It's tough to imagine what will happen to the partners at Sterling Cooper Draper Pryce during season six. So instead, I've been imagining where the firm might have set up shop had they been in Chicago. I'm thinking they'd be in The Inland Steel building.
Today, I is for Inland Steel.
Completed in 1958 and designed by the firm of Skidmore, Owings and Merrill, the Inland Steel Building is an architectural giant disguised as a modest, sophisticated office building.
The recipient of several awards for excellence, it is both innovative and elegant. It was the first building in Chicago to be fully air-conditioned and the first to offer underground parking to its tenants.
The building’s fourteen stainless steel clad exterior columns create a fully column free interior. Each level boasts 177 x 58 feet of unobstructed, open, usable space. It was unmatched at the time of the building’s completion. This “clear span” construction has become commonplace today, but then it was truly innovative and partly responsible for making Inland Steel the highly respected building it remains to this day.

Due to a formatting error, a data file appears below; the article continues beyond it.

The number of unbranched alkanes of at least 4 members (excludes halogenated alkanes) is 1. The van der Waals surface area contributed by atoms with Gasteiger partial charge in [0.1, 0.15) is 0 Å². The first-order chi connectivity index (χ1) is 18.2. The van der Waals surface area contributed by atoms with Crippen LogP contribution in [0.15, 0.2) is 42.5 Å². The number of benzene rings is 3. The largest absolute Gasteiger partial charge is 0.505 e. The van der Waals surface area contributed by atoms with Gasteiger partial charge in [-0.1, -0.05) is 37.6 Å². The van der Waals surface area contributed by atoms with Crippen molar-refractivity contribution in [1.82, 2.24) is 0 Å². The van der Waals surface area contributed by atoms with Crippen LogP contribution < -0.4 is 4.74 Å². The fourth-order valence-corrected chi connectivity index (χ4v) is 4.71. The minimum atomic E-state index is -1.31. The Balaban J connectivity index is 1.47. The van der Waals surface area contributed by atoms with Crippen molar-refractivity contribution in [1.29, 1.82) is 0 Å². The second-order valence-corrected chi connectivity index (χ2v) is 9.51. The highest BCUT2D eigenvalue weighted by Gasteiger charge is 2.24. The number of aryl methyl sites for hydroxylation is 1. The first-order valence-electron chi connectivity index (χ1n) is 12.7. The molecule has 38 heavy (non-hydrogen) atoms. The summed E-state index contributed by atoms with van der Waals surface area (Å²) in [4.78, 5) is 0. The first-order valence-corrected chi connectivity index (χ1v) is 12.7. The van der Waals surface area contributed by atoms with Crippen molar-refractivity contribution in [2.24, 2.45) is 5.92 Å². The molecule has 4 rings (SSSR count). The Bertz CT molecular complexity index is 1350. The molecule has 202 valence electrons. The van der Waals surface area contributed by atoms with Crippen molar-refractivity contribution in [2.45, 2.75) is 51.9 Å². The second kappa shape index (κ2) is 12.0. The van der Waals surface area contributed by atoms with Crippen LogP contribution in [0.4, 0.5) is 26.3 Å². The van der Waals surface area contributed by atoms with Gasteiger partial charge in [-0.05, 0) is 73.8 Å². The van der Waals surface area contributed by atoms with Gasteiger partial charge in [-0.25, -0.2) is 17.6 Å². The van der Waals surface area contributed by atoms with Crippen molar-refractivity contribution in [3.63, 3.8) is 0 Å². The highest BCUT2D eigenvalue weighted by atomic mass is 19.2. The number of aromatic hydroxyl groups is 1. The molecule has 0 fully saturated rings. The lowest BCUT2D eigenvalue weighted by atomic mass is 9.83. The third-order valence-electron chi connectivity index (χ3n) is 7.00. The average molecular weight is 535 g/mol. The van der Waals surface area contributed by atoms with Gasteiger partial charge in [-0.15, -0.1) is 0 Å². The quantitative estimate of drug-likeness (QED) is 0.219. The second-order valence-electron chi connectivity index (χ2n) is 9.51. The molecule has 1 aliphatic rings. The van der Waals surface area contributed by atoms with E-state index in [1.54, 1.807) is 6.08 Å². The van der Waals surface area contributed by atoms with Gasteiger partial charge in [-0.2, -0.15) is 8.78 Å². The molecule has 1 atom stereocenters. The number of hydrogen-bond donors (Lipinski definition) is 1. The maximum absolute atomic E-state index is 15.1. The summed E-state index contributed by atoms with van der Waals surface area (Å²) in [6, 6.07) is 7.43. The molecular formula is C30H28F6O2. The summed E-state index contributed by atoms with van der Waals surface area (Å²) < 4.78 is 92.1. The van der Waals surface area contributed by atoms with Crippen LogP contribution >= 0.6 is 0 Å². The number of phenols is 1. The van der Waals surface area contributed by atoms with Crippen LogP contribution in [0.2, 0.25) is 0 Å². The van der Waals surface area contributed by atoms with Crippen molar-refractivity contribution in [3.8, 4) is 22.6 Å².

Its sleek façade is composed of stainless steel cladding (a nod to the building’s original owner) and two-inch thick tinted glass. The glass is solar reducing and an early attempt at climate control. It is a precursor to the sustainable architecture happening today.
The Inland Steel building is a giant in Chicago’s architectural history. This is evidenced by the respect it is paid by it neighbors. You know a building is significant when its surrounding neighbors bow down to it. Each of the surrounding buildings, all of which were built years later, pay homage to Inland Steel. They do so by stepping back on their plazas or "bowing" to it with structural detail.
Don't you agree, it's sleek, sophisticated, ground-breaking and simply perfect for
Sterling Cooper Draper Pryce?